Depth Perception in Dogsby Louise Lawson
Much like their human counterparts, dogs use depth perception to navigate the world. Depth perception in dogs is not the same as in humans, although the basic visual functions remain the same. A dog’s depth perception is paramount to how he navigates his surroundings, and understanding how your dog’s depth perception works will help you forge a better relationship with your canine companion.
What is Depth Perception?
Depth perception, often referred to as depth sensation in animals, is the ability to see the world in three dimension and gauge the distance to a particular object. Dogs determine the distance to an object by using visual cues projected into a two-dimensional image in the retina. When a dog is looking at an object close to him, both eyes turn slightly inward toward the object in what is known as ocular convergence. When the dog is focused on a distant object, known as ocular divergence, each eye displays a slightly different angle, indicating that the object is farther away. Dogs have wider peripheral vision than humans, but they have weaker binocular vision and depth perception due to the wider placement of their eyes.
Perception in Practice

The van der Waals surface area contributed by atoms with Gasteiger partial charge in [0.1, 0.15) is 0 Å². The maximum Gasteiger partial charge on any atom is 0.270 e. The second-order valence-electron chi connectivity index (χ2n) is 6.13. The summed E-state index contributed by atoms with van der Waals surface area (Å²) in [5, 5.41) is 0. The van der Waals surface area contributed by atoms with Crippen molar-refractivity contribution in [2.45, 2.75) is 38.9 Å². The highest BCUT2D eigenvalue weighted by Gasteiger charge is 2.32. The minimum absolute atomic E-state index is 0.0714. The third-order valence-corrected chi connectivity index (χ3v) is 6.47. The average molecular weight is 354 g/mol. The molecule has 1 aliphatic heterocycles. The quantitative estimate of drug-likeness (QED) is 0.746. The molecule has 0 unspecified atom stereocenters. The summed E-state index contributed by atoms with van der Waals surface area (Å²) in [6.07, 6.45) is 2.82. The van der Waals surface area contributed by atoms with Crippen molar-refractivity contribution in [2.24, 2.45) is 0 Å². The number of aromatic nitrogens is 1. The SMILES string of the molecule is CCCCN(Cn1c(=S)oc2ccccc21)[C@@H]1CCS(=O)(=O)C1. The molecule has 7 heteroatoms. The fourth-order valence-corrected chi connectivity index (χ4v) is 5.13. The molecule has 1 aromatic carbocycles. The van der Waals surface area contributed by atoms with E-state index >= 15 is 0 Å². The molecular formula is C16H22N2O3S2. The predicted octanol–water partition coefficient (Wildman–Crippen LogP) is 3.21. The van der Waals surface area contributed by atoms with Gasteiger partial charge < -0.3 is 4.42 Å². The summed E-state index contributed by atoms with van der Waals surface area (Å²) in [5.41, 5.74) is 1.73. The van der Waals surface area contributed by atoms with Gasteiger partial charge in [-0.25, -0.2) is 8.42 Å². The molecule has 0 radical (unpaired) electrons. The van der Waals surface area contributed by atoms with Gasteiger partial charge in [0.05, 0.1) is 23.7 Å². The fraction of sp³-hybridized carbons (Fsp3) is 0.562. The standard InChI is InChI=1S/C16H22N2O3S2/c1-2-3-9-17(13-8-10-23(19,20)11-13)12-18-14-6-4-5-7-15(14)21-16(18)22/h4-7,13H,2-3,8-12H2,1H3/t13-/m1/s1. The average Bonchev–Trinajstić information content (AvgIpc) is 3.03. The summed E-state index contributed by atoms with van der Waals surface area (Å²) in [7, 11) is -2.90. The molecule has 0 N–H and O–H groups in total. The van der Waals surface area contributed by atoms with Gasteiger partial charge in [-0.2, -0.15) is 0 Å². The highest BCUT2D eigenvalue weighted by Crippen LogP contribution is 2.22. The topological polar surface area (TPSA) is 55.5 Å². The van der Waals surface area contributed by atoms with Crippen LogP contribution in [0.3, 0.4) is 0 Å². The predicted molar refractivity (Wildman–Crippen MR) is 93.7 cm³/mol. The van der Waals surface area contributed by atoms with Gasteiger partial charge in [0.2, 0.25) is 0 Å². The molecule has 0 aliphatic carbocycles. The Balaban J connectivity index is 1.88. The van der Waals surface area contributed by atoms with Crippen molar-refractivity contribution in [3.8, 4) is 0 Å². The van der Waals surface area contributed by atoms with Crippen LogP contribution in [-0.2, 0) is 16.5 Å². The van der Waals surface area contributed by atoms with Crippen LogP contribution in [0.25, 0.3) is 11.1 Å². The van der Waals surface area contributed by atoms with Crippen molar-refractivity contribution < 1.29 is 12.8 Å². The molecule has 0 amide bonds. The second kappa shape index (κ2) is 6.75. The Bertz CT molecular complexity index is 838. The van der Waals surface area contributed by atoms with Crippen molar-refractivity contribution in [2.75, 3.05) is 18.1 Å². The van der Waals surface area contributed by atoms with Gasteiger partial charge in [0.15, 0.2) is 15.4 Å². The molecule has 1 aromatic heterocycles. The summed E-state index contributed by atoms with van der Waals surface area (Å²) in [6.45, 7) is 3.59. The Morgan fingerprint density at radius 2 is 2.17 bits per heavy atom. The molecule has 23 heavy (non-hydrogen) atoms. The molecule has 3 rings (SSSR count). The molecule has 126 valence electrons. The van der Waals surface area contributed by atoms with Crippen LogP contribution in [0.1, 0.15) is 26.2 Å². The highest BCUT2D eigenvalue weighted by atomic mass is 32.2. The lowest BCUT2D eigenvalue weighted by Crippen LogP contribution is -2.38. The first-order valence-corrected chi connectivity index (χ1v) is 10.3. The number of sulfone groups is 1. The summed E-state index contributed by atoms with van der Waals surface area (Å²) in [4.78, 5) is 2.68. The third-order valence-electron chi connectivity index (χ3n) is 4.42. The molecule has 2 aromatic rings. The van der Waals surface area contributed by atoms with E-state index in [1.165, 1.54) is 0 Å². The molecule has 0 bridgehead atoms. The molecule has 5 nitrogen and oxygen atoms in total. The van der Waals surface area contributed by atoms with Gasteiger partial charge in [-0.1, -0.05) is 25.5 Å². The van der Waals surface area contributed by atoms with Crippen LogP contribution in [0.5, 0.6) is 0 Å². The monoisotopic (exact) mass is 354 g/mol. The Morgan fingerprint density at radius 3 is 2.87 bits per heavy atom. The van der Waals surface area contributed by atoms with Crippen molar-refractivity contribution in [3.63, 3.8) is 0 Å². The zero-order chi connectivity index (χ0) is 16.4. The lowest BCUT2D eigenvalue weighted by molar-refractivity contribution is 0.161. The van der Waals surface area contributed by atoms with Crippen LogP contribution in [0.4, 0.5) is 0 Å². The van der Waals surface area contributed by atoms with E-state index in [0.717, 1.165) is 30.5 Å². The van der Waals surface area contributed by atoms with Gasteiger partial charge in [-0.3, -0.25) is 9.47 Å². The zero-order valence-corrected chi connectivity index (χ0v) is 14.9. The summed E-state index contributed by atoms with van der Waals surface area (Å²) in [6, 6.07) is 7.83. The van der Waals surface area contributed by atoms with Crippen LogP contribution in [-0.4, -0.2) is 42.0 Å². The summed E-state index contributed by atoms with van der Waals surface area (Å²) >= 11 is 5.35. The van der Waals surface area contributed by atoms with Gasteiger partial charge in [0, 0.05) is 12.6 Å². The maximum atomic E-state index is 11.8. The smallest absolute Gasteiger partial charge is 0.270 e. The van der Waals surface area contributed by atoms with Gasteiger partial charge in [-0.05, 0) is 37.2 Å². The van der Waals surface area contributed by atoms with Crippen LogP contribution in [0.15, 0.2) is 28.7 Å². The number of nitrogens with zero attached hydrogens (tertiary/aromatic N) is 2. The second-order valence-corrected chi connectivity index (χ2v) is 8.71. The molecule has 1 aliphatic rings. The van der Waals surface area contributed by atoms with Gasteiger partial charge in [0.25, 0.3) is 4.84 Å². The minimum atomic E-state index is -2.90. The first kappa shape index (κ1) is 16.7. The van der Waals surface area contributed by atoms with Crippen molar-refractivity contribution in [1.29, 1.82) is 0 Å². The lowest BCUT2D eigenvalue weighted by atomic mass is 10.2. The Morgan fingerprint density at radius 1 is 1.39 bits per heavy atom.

The accuracy of a dog’s depth perception is dependent on a number of factors, including breed and age. Breeds with wide set eyes, such as mastiffs and pugs, may have less accurate depth perception because their binocular vision field is smaller than breeds such as whippets, whose eyes sit closer together. A dog’s depth perception also is affected by the length of his muzzle. Dogs with a longer muzzle may have more difficulty with objects directly in front of him because his nose blocks his field of vision.
Problems with Perception
Depth perception may decrease as the dog ages, since the eyes are not able to focus as well as those of a younger dog. Even dogs with severe depth perception problems and blindness can lead happy, healthy lives as long as their owners are mindful and make slow, gradual changes to their surroundings. Walk slowly around dogs with failing vision to keep the dog calm and avoid startling him. If you own a dog with depth perception problems, do not move furniture often, but if you must rearrange, do it gradually to prevent the dog from running into things.
Once you understand how dogs views the world, you can begin to incorporate visual cues into your dog’s routine. Most dogs respond well to visuals, but they must be done slowly and in your dog’s line of sight. Dog trainers and handlers often give hand signals in addition to verbal cues to teach the dog to mind both in close proximity and at a distance. For example, to give your dog a visual cue for the “down” command, stand 3 or 4 feet in front of the dog and hold your right hand at your waist, with your palm facing the ground. Lower your hand slowly toward the ground as you tell the dog “down,” keeping your hand in line with the dog’s eyes. You can use hand signals to reinforce any verbal command you choose; as long as you are consistent and use the same signal each time you give a particular command, your dog will catch on.
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